“I started the season as a substitute and it was absolutely unthinkable that as a reserve for a team like the Raptors and with an average of less than twenty minutes playing time per game, I could aspire to be in the NBA All Star team. But it has gone like this, you cannot imagine the number of supporting messages I received on my web-page and there have been many articles published in Spain, Canada, and the USA also rooting for me. The truth is that I am very proud of this and I understand that there are other players who have performed as well as or better than me to be there.”
Much better than this snide little cunt.
Jamario Moon in the Dunk Contest
For what it’s worth, I have a feeling Jamario Moon’s going to win the dunk contest. And this prediction isn’t even based on his taking off from well beyond the FT line, it has more to do with the sheer confidence he seems to have. Watching his interview at halftime of the Nets conquest, the man seemed ready to bet his first-born on it and looks to have some tricks up his sleeve. Plus, he’s got the backing of Reggie Miller and Ernie Johnson.
The reason it’s hard to watch the dunk contest is because winning it doesn’t mean that you’re the “best” dunker in the league anymore. That title belongs to Vince Carter who if he wanted could’ve won it for 7 years straight. Some great dunkers that should find their way into the competition include Kenyon Martin, Kobe Bryant and Baron Davis. The NBA’s half thought-out rule of having players with limited amount of experience is one of the main reasons why interest in the competition is low. For all of the NBA’s emphasis on fan participation, I’m surprised nobody’s thought of having the fans vote the dunk participants in, that way you’ll generate the interest it deserves.
For more Moon love and bagfulls of free shoes, check out Dave Feschuk’s article in The Star.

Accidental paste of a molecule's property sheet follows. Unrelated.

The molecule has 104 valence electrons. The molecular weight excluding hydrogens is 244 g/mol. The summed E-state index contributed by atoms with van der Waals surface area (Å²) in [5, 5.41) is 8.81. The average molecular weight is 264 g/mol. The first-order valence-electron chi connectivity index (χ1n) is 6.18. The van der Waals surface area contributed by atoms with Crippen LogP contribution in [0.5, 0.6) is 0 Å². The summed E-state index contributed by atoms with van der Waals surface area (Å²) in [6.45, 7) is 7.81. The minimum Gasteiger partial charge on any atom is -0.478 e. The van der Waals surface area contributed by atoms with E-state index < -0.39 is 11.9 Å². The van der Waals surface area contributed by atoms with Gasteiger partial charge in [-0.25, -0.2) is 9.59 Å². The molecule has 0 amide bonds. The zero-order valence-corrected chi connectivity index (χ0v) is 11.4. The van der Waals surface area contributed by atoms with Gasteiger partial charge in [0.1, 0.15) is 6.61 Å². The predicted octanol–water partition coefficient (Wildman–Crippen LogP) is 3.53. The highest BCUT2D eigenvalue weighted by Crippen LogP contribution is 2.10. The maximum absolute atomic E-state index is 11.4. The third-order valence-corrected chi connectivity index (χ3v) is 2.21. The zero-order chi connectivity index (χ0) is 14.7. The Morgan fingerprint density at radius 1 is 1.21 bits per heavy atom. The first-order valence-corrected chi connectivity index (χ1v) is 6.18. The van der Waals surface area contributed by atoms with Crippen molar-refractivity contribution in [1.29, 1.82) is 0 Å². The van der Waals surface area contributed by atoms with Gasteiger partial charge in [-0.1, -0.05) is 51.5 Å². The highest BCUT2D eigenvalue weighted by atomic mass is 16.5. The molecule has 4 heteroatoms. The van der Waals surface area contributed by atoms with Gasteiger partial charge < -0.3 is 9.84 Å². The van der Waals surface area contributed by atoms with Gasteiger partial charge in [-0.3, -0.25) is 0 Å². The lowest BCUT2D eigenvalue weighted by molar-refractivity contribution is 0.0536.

Jason Kapono and some thoughts on the 3-point shoot out
Kapono’s primary threat in this event might come from Peja Stojakovic and Steve Nash who are two pure shooters that don’t need to be set in any sort of way to unleash their threes. But knowing Kapono and how much he values shit like this, I’m guessing he’s practicing right now. I’ll be surprised if he loses and so will everybody else. His soft uniform release is ideal for a competition which puts premium on quickness and rhythm.
If you had to assign a grade to Kapono’s play, it would probably hover somewhere between a C- and C+. He’s been neutralized as a perimeter threat and the original assumption that he’d open space for Bosh by spreading the floor have been all rendered untrue. Teams are still able to double Bosh successfully by helping off of people other than Kapono – usually Calderon who’s taken good advantage. If I had to pick one area where the coaching staff has failed us, it’s been in getting Kapono off. When a great who happens to be your GM’s chief off-season signing only takes 98 threes (1.92 a game), it’s either a bad signing or some bad coaching. You decide.
Till another day. If you’re using an RSS reader (don’t know why you wouldn’t), latch on the feed.